JENKINS Tackles Deadman & Existentialism in DCU PRESENTS

Jenkins Tackles Deadman & Existentialism

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Deadman has been a busy character these past couple of years, having become very un-dead at the end of Blackest Night, and then returning to his traditional, bony, state during the conclusion of Brightest Day.

He'll be taking a starring role in the first five-issue arc of anthology title DC Universe Presents, one of the 52 new DC series starting in September following Flashpoint. The arc is written by Paul Jenkins, making his return to DC after a few years away from the publisher, and illustrated by Bernard Chang.

Newsarama talked with Jenkins a bit about DC Universe Presents, which he said is only the first of multiple projects he has in the works with DC. Jenkins compares the current creative environment at the publisher with the early days of Marvel Knights, where he wrote the Eisner Award-winning maxiseries Inhumans. And like in Newsarama's recent chat with the writer about Ka-Zar, it's clear that he's approaching the book on several levels: According to Jenkins, Deadman isn't just a classic DC superhero, he's also a "great way to examine existentialism."

Newsarama: Paul, you're writing the Deadman story in DC Universe Presents starting post-Flashpoint in September. It's been a while since you've worked for DC,  your last work for them being Batman: Jekyll and Hyde back in 2005. What made now the time to come back?

Paul Jenkins: I think one of the things that happens is, creatively, it's always good to be able to move to different things, and things that are interesting. I really relish the opportunity to be able to go back to DC after having been away for quite some time, and say, "Man, let me have a bash at some of these things. These are great!"

I love the idea of Deadman. What a great metaphor, what a great way to examine existentialism. To which many comic fans would of course roll their eyes and say, "Oh my god, what's Jenkins doing with Deadman?" But you know, it's done in the form of an adventure-type of story, but it's really about questioning our place in the universe. What is death? How does death work? It's something that we all deal with and all think of constantly, and it basically drives almost every decision that we make; the fact that we're going to die, and/or avoid death one day.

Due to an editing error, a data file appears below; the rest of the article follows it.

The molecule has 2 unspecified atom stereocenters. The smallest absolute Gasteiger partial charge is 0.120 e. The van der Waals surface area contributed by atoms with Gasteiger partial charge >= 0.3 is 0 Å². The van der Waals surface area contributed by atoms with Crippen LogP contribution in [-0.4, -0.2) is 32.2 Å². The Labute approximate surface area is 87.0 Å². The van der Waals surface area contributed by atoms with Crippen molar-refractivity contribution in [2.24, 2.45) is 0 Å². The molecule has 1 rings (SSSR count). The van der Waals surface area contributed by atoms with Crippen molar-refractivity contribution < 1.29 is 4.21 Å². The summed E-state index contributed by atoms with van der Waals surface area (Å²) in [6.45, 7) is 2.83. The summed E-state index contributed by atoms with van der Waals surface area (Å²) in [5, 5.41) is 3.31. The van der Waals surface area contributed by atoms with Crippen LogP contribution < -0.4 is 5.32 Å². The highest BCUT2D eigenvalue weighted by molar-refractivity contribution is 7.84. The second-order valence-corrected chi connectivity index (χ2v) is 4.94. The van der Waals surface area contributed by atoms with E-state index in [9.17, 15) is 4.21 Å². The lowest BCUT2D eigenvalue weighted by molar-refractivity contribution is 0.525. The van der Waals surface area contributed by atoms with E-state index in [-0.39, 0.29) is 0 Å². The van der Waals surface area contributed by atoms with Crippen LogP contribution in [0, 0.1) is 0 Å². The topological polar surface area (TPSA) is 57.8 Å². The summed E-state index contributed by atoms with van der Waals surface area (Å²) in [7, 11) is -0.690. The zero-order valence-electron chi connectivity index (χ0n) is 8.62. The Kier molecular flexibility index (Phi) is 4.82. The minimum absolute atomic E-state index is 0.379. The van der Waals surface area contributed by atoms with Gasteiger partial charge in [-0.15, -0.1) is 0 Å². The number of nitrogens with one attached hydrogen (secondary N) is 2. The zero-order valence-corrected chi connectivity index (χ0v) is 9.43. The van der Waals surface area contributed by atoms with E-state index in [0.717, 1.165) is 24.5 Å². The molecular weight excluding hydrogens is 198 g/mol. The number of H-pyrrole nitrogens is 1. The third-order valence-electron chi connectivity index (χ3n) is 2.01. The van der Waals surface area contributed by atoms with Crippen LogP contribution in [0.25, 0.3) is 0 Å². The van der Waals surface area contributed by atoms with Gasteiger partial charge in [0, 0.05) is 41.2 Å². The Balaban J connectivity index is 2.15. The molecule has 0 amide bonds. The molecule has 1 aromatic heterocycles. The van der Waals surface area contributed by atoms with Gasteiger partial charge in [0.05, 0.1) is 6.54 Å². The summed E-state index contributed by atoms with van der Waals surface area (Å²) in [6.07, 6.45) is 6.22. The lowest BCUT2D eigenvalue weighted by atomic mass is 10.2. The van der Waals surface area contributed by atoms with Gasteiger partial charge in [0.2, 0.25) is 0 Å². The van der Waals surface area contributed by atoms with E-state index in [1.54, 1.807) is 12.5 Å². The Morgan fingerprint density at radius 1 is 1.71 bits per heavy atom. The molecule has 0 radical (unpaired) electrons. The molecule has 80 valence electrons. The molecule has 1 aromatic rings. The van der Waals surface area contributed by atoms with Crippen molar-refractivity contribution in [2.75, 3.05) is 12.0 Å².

DC has this incredible stable of characters, and it's a really exciting time to be around those guys right now, because it feels like Marvel Knights used to feel when we started doing that.

Nrama: It certainly seems like an exciting time to be working at DC, given the attention-grabbing moves they're making this fall.

Jenkins: Yeah, it really is. I think there's some great stuff going on. I'm working closely with a couple of editors over there on some material, and Deadman's the first one we're going to bring out. The editors are great, it's a refreshing situation for me, so I get creatively juiced about moving into some characters that I don't know — almost into a creative environment that I haven't been familiar with for the last few years.

I promised [DC co-publisher] Dan DiDio over the last few years — I would always see him at conventions, be real friendly with Dan because he's a good guy, and say, "Hey man, how you doing?" He'd always say, "Are you going to wind your way back to us?" The answer was, "I will, I'm just really happy working at Marvel." Yeah, I really do want to come back at some point, and this seems to be the point, you know?

Nrama: And for art, you're working with Bernard Chang, correct?

Jenkins: Yeah, he's real good. In fact, I think Bernard is really happy. I called him up on the phone, and said, "Hey man, would you like to go through a couple of ideas with me?" Bernard seemed kind of confused, like, "What, are you calling me to ask me my opinion?" I love to work with creators, I love to find out how artists are going to realize these scripts, and things they're visually interested in. Because if I provide that opportunity to them, and they draw the lights out of the books, it makes me look good. So basically, I'm cynically using artists the world over for the last 20 years. [Laughs.]

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